You’re probably seeing this message (see image below), nearly verbatim, pop up in your Facebook DMs. This is NOT Facebook communicating with you — it’s a scammer intent on phishing and data mining your account.
Facebook will NEVER send a DM to you (and certainly not as “Guest …”). Instead Facebook will communicate with you (or rather, their bots will) via the email address attached to your account or a notice will be added under the Notifications (the blue bell icon) icon/button at the top of your account page. PERIOD, no exceptions. It’s hard enough to connect with a human at Facebook, so they aren’t likely to strike up a conversation with you via Messenger.
Whatever you do, do NOT click any link within the body of these DMs. In fact, even if Facebook sends a legitimate email to you, just go to Facebook directly via your browser and log in there. That’s a rule of thumb to stick to regardless of any email sent to you by a ‘trusted’ source.
About these bogus DMs. What they want you to do is click the link in the message where you’ll encounter a login screen that might look very much like Facebook’s login page. This is how the scammers will capture your login information — username AND password. They may even change your password and lock you out of your account. What they also want to do is steal any credit card or bank information you have attached to your Facebook account. They might also use your account to send Friend requests so that they can plunder your Friends’ information too. The amount of damage these scammers can wreak by hijacking your Facebook account will make your head spin.
If you look closely at this particular bogus DM, you’ll notice, in the URL mentioned, “vercel.app.” This is likely an app created specifically to post something to your Facebook Wall, and those of your Friends’ Walls because you’ve “granted” permission for them to do so. And, of course, you will have no control whatsoever over what is automatically posted. From a post in Quora:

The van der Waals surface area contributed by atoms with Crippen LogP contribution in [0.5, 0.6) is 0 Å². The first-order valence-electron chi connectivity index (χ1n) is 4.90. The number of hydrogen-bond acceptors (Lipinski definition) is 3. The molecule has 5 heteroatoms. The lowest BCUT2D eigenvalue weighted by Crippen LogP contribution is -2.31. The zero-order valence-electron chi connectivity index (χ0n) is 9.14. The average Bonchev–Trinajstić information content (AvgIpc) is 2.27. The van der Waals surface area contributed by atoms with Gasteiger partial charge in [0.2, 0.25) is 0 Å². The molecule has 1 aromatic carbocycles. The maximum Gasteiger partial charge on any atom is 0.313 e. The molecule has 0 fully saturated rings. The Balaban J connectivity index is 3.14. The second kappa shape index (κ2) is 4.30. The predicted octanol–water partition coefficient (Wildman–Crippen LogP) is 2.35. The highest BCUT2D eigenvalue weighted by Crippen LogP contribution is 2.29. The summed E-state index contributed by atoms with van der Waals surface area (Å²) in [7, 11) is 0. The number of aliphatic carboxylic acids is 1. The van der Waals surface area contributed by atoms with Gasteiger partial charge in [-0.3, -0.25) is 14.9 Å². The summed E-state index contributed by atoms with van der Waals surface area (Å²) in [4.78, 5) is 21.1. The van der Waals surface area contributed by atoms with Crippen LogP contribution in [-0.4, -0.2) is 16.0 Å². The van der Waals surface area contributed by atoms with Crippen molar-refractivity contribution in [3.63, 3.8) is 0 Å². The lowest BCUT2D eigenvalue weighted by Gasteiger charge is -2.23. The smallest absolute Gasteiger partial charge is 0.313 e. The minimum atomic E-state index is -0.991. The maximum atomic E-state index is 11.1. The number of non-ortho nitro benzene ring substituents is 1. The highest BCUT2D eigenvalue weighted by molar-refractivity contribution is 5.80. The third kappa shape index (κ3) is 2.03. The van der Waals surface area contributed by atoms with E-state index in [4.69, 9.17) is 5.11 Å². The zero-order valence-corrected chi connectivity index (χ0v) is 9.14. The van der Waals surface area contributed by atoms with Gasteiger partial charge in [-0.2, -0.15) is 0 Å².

The Vercel Facebook viral method is a growth hacking technique used by some websites and apps to quickly gain a large number of users through Facebook. Here’s how it works:
1. A user signs up or logs in to the website or app using their Facebook account.
2. The website or app requests permission to access the user’s Facebook profile.
3. Once the user grants permission, the website or app automatically posts a message on the user’s Facebook wall or timeline, announcing that they have signed up for the website or app.
4. The post includes a link back to the website or app, which can be seen by the user’s Facebook friends.
5. Some of the user’s Facebook friends may click on the link, visit the website or app, and sign up themselves.
6. This process can then repeat itself as the new users grant permission for the website or app to post on their Facebook walls.
The Vercel Facebook viral method is designed to quickly and organically spread the word about a website or app through social media. However, it can be controversial as some users may feel uncomfortable with the automatic posting of messages on their Facebook walls, and it may not comply with Facebook’s terms of service. It is important to use this technique responsibly and ensure that users are aware of what information is being shared on their behalf.
Scammers are sending these DMs out multiple times, so beware! Unfortunately merely blocking these pathetic scumbags won’t work because they are DM-ing you as “Guest,” and even if it appears the offending DM is originating from an actual account, blocking that account is fine — but understand that they will simply create more ‘burner’ Facebook accounts and you’ll spend much of your time blocking those. Sometimes the best course of action is to delete and ignore. Whatever you do, DO NOT communicate with them. Hopefully, over time, they’ll give up and move on.